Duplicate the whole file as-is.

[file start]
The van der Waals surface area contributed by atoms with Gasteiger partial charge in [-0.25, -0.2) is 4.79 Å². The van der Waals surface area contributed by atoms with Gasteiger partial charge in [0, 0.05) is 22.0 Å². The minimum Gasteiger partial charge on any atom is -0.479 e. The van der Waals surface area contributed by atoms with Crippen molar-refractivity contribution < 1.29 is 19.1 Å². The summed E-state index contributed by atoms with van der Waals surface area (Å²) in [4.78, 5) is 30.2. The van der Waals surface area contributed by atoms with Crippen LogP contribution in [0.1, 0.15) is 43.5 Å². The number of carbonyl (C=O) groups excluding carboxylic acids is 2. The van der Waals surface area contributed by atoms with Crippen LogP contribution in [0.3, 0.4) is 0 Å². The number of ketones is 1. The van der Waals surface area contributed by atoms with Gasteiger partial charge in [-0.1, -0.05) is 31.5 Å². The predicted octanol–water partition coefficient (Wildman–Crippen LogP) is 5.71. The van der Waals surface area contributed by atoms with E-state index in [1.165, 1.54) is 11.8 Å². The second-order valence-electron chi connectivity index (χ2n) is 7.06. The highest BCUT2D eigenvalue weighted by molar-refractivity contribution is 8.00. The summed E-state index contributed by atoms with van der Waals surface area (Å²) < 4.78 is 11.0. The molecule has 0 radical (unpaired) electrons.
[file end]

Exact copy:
The van der Waals surface area contributed by atoms with Gasteiger partial charge in [-0.25, -0.2) is 4.79 Å². The van der Waals surface area contributed by atoms with Gasteiger partial charge in [0, 0.05) is 22.0 Å². The minimum Gasteiger partial charge on any atom is -0.479 e. The van der Waals surface area contributed by atoms with Crippen molar-refractivity contribution < 1.29 is 19.1 Å². The summed E-state index contributed by atoms with van der Waals surface area (Å²) in [4.78, 5) is 30.2. The van der Waals surface area contributed by atoms with Crippen LogP contribution in [0.1, 0.15) is 43.5 Å². The number of carbonyl (C=O) groups excluding carboxylic acids is 2. The van der Waals surface area contributed by atoms with Crippen LogP contribution in [0.3, 0.4) is 0 Å². The number of ketones is 1. The van der Waals surface area contributed by atoms with Gasteiger partial charge in [-0.1, -0.05) is 31.5 Å². The predicted octanol–water partition coefficient (Wildman–Crippen LogP) is 5.71. The van der Waals surface area contributed by atoms with E-state index in [1.165, 1.54) is 11.8 Å². The second-order valence-electron chi connectivity index (χ2n) is 7.06. The highest BCUT2D eigenvalue weighted by molar-refractivity contribution is 8.00. The summed E-state index contributed by atoms with van der Waals surface area (Å²) < 4.78 is 11.0. The molecule has 0 radical (unpaired) electrons.